State transportation officials say the state needs to start thinking about how to charge drivers for using state roads, but the governor says there’s no consensus to tackle that issue this year.
While the state transportation department says the issue is squarely on the administration’s radar, Gov. Bill Haslam says the topic won’t be among those he’s interested in come 2013.
“We definitely won’t be addressing that this year,” Haslam told reporters Thursday following an economic development announcement in Nashville, adding that both he and Transportation Commissioner John Schroer believe it’s “inevitable” that the state will have to address that issue down the road.
“The way we’re paying for roads and bridges now won’t work long-term. And I think John’s acknowledging that. That being said, there’s not much consensus about how you do fix that problem,” he said.
Schroer is in the middle of a fall tour to various transportation projects across the state. The department has $9.5 billion worth of projects under development, but only has about $900 million to work with this year.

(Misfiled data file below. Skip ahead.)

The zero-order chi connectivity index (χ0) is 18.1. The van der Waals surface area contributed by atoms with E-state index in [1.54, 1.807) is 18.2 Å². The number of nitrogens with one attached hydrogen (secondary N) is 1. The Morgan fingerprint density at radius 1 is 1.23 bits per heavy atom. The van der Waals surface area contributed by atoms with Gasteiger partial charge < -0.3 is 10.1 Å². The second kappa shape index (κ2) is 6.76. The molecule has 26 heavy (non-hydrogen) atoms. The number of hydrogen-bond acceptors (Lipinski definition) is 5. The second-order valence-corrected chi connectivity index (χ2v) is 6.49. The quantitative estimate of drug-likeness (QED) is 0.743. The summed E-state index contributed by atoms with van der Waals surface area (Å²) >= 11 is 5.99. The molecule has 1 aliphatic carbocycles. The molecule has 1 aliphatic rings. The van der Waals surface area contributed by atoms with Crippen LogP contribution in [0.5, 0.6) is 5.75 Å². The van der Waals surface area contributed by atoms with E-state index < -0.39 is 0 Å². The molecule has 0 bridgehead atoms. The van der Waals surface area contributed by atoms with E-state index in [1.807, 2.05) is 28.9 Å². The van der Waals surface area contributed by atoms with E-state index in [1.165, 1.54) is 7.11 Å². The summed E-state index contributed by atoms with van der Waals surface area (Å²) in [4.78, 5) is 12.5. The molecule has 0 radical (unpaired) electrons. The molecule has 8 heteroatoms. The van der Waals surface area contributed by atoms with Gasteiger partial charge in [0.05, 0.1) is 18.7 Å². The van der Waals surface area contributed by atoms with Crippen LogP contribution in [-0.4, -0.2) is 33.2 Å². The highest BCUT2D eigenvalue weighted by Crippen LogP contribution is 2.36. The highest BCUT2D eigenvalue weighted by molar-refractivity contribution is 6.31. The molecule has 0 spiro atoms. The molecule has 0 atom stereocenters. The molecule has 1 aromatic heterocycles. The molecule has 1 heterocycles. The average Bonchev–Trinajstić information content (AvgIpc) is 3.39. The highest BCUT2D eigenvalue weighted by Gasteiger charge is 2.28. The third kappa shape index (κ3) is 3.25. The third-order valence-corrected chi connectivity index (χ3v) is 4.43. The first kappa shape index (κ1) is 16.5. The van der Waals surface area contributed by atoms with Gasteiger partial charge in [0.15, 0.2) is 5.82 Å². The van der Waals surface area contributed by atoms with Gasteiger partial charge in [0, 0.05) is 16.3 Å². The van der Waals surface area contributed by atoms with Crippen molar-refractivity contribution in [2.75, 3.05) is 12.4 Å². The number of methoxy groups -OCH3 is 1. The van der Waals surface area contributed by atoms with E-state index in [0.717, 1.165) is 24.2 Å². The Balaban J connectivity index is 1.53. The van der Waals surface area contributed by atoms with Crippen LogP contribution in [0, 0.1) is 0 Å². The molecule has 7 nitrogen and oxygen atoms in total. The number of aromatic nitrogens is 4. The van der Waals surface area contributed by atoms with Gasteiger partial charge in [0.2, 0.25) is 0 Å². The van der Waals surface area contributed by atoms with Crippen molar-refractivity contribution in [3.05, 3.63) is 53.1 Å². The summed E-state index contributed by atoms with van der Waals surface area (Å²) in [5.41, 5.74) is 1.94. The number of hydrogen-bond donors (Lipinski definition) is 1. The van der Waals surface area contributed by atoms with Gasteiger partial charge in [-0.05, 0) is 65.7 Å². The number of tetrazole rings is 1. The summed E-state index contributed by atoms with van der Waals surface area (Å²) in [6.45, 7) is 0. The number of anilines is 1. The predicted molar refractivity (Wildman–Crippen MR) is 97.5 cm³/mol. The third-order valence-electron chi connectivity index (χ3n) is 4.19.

The issue is nothing new to Tennessee. Schroer told the governor and other high-ranking officials during budget hearings last year that the state will need to reconsider how it collects money for roads as people shift to vehicles that guzzle less gas.
Tennessee charges 21.4 cents a gallon for gasoline, ranking in the bottom third of state gas tax rates in the country, according to the American Petroleum Institute. The state tax on diesel is 18.4 cents a gallon. That’s on top of a federal tax of 18.4 cents a gallon on gasoline and 24.4 cents a gallon on diesel.
The Beacon Center suggests the state consider other options besides simply raising the tax on fuel. The free-market think tank released a report this week analyzing the state’s various options, like charging taxes based on miles traveled, emissions or installing toll roads.
Not all the money from the gas tax is spent on highways. Across the country, the gas tax has been diverted for other projects, including schools, parks and beautification.
Haslam last year said it’s possible he’ll put off serious talk about rejiggering gas taxes until a possible second term.